FIG. 11 shows a flowchart detailing a process 1100 for gently shutting down the consumer product in accordance with an embodiment of the invention. At 1102 a determination is made whether or not there is an imminent loss of power expected. In the described embodiment, the shutdown signal is used to notify the processor to begin gently shutting down the consumer electronic product. Once it has been determined that loss of power is imminent, then at 1104 the audio amplifier is muted in order to prevent any audio artifacts (such as a popping sound typically heard when sound systems are shut off abruptly). At 1106, a user feedback is provided indicating that a loss of power is imminent and at 1108, if all remaining electronic components are not powered down, then at 1110, all remaining electronic components are powered down. If, or when, all remaining components are powered down, then at 1112, a determination is made whether or not all residual power used to drive the gentle shutdown operation has been exhausted. In the described embodiment, the residual power is derived from the residual charge stored in the capacitor used to monitor the charge status of the internal power supply. Typically, there is sufficient stored residual charge to last approximately 5 seconds after the loss of power from the internal power supply. When all residual power has been exhausted, then at 1114, all user feedback is stopped. It should be noted, that when the consumer electronic product is powered up subsequent to the gentle shutdown, the consumer electronic product undergoes a hardware reset operation.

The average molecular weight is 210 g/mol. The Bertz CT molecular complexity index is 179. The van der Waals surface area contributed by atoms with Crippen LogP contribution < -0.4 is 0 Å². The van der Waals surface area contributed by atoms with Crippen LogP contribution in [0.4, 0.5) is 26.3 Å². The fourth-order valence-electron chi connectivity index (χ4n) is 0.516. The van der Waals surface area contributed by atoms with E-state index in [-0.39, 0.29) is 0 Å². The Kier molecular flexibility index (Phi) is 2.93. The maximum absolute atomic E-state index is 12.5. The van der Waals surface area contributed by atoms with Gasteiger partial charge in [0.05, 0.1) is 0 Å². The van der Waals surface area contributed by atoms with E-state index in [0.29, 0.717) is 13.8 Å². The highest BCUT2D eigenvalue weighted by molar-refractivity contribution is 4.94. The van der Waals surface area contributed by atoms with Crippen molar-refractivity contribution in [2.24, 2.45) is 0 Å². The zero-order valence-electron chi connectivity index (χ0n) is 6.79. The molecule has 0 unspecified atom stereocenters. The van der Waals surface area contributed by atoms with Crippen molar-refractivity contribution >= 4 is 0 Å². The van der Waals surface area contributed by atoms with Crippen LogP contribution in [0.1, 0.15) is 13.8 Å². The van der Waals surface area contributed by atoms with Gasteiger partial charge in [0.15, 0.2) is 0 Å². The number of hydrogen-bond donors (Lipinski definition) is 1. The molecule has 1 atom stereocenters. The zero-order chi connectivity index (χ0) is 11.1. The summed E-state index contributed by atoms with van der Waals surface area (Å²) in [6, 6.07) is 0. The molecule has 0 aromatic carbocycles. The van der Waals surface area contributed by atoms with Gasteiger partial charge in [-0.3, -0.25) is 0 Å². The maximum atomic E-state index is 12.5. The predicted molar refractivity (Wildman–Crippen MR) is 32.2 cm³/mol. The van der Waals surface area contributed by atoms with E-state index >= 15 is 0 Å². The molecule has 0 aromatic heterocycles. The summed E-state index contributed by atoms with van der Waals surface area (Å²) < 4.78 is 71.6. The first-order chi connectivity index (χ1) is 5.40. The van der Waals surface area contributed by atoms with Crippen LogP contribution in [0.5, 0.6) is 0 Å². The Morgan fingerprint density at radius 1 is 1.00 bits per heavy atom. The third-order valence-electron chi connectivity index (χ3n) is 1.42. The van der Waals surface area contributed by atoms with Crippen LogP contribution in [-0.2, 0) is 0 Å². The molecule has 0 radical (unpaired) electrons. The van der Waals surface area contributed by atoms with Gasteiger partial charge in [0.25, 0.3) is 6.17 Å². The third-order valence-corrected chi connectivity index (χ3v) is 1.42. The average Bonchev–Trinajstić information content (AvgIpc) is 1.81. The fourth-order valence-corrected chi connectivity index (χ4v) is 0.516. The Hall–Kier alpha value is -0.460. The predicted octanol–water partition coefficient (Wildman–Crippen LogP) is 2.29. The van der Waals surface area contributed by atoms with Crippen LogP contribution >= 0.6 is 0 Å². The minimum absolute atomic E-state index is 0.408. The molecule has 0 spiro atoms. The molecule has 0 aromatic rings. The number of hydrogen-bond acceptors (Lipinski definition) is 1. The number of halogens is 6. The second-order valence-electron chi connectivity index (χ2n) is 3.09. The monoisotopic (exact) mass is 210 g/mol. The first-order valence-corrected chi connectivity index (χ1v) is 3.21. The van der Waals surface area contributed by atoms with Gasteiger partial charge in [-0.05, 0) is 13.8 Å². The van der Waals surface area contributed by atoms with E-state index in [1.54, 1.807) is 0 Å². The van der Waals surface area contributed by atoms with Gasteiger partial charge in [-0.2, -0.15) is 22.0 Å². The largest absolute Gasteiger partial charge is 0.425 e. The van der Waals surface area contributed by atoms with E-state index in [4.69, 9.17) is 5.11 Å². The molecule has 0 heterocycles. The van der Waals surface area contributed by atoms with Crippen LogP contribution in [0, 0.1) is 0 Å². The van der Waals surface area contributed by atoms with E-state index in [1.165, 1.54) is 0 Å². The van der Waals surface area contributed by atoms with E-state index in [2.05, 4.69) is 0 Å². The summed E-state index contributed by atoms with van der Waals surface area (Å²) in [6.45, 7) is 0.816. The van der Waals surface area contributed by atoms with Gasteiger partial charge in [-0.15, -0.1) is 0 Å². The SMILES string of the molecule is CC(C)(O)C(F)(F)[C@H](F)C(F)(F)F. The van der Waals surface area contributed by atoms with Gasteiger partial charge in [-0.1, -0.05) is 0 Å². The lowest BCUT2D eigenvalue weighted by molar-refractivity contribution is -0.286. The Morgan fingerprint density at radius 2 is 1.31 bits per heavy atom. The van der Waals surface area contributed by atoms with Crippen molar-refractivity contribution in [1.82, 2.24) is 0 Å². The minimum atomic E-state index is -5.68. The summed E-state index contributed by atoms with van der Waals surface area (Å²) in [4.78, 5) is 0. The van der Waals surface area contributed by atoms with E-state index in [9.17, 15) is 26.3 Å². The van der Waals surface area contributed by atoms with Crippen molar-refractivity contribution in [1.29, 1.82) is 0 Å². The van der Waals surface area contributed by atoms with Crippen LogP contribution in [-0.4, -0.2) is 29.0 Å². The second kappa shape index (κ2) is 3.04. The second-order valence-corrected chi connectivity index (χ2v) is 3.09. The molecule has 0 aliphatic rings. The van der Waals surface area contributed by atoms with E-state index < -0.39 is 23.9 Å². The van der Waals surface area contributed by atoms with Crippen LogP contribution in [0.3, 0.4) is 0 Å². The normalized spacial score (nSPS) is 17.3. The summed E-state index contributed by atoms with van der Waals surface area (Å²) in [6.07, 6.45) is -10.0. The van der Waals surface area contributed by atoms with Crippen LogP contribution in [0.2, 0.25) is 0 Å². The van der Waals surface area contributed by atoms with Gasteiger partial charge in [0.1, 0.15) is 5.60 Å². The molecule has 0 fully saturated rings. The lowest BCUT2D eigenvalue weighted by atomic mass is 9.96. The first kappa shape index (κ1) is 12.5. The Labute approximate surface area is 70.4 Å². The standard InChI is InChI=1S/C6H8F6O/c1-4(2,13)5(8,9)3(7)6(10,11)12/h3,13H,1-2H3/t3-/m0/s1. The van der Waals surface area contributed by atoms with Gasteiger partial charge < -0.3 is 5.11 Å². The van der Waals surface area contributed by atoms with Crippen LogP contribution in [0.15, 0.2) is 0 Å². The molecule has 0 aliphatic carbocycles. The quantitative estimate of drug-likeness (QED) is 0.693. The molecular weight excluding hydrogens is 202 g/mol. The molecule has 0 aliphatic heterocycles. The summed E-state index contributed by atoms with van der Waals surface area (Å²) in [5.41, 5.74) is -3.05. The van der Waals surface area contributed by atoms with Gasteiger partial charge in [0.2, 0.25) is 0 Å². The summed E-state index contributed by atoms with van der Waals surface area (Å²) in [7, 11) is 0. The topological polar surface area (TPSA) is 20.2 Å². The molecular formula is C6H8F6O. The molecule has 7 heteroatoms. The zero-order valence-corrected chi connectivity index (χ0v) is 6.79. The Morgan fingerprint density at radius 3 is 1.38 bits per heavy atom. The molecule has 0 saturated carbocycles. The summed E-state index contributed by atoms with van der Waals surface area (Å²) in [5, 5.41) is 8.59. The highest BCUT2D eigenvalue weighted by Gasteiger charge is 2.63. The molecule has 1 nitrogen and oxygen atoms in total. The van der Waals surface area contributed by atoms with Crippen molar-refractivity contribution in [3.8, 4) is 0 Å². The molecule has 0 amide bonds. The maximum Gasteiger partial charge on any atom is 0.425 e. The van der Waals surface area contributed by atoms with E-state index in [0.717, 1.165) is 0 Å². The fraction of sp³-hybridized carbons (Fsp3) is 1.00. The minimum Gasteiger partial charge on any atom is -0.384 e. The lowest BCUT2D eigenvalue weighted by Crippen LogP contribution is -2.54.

FIG. 12 shows a schematic diagram of a representative monitoring circuit 1200 in accordance with an embodiment of the invention. The monitoring circuit 1200 includes a capacitor 1202 capable maintaining the capacitor voltage Vc on the order of 300 to 400 volts (equivalent to an energy E related to the capacitor voltage Vc as E=CV2 discussed above) that is used to monitor the charge status of the internal power supply. A battery 1204 (in this case, 9V) provides an input voltage Vbatt to a boost, or step up, converter 1206 that boosts the input voltage Vbatt to a range of approximately 300-400 volts that is applied to a first node of the capacitor 1202, the second of which is connected to ground. The capacitor voltage Vc developed across the capacitor 1202 is used to monitor the charge status of the internal power supply. A buck (or DC to DC step down) converter 1208 also coupled to the first node of the capacitor 1202 provides an output voltage Vout that is used by a speaker amplifier (not shown) to drive the speakers. In this way, the energy used to drive the speakers (which is ultimately provided by energy stored in the internal power supply) is reflected in the dynamic characteristics of the capacitor voltage Vc as illustrated above with reference to FIG. 4A. In this way, by monitoring the capacitor voltage Vc, the charge status (and therefore the capability of the internal power supply to provide the requisite energy to drive the speakers) can be inferred without directly monitoring the internal power supply itself.

Although the media items of emphasis in several of the above embodiments where audio items (e.g., audio files or songs), the media items are not limited to audio items. For example, the media item can alternatively, pertain to recorded discussions and the like.